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How Do Leaders Thrive In Constant Turbulence?

If you feel like me, it seems that it wasn’t just the recent festive season that has been making things seem busier. The whole world is moving faster. A.T. Kearney’s ‘Turbulence Index’ shows that our operating environment is nearly twice as volatile as it was a decade ago. We are experiencing more frequent volatility in energy prices, share values, food prices, foreign exchange rates and commodity prices.

So how do we lead most effectively in such a turbulent world?


6 keys to thriving in constant turbulence

Firstly by ‘Realising we’re not in Kansas’, as Dorothy said to Toto. We are unlikely to return to long-term stable conditions or steady global growth for some time. So leaders must appreciate this more complex environment, loaded with ambiguity and uncertainty and faster change.

Second is ‘Reading the tea-leaves’: observing and interpreting the pressing changes and emerging trends across markets, government, industry, society and the natural environment. Learning to discern surface and structural changes, and to infer accurately what changing opinions mean, can develop a prescient leader. With those insights, leaders can assess the level of turbulence they are experiencing today. And by considering how changes might unfold they can anticipate the future level of turbulence.

Calibrating the strategy’ means fine-tuning the organisation’s strategic aggressiveness to the level of turbulence. Imaging a multi-national organisation that is consolidating in one country in recession, chasing growth in some expanding markets, and aggressively innovating to thrive in hyper-competition in their home market. Three degrees of strategic aggressiveness each matching local conditions.

Thriving on change’. When leaders develop their organisation’s appetite for change, they prepare them for whatever strategy emerges. If external conditions escalate from being ‘placid’ to ‘rapid change’, leaders and people across the organisation can quickly appreciate how things have changed and then transition to a new way of operating.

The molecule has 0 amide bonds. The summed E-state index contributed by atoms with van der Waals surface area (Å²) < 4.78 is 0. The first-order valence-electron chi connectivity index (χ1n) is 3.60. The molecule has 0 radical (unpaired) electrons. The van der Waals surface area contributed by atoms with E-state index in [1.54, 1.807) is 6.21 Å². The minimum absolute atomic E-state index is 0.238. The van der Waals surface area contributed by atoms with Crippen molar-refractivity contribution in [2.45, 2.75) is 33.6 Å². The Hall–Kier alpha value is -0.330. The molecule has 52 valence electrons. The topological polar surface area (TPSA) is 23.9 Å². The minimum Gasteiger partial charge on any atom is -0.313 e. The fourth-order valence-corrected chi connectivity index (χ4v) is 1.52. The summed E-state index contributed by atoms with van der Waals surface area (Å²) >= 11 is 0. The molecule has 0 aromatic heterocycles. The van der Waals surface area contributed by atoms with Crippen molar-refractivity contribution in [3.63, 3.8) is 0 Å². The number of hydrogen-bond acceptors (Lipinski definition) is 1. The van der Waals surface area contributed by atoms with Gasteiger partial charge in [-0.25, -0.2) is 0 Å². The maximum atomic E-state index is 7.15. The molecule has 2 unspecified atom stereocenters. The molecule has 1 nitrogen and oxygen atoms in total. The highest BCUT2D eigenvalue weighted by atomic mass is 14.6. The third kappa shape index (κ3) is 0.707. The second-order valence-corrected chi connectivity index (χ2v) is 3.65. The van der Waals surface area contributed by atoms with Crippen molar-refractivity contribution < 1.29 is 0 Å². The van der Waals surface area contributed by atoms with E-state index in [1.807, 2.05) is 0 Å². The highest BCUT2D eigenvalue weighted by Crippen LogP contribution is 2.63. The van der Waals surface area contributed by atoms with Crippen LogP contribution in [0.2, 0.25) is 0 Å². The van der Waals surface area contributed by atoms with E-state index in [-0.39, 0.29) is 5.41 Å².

The fifth key is ‘Fine-tuning the culture’.When leaders embrace that volatility demands agility, they begin to develop the creativity of their people and empower them to take more independent action. This means eliminating the negative effects of the ‘survival’, ‘power’ and ‘order’ orientations of their culture, developing constructive ‘achievement’ orientations and promoting collaborative styles.

Finally we must realise that we individual leaders come and go, but ‘leadership’ endures when the leadership culture is developed. So the final key is ‘Developing leadership agility’. For example, if leaders in an expanding market operate from a traditional ‘controlling’ mindset, their methods are likely to stifle growth. And ‘achievers’, driven for short-term results, may not be able to support long term investment in team collaboration or in the creative risk-taking required for innovation. But when an innovation culture is empowered by collaborative’ leadership, magic can happen.

Peter Follett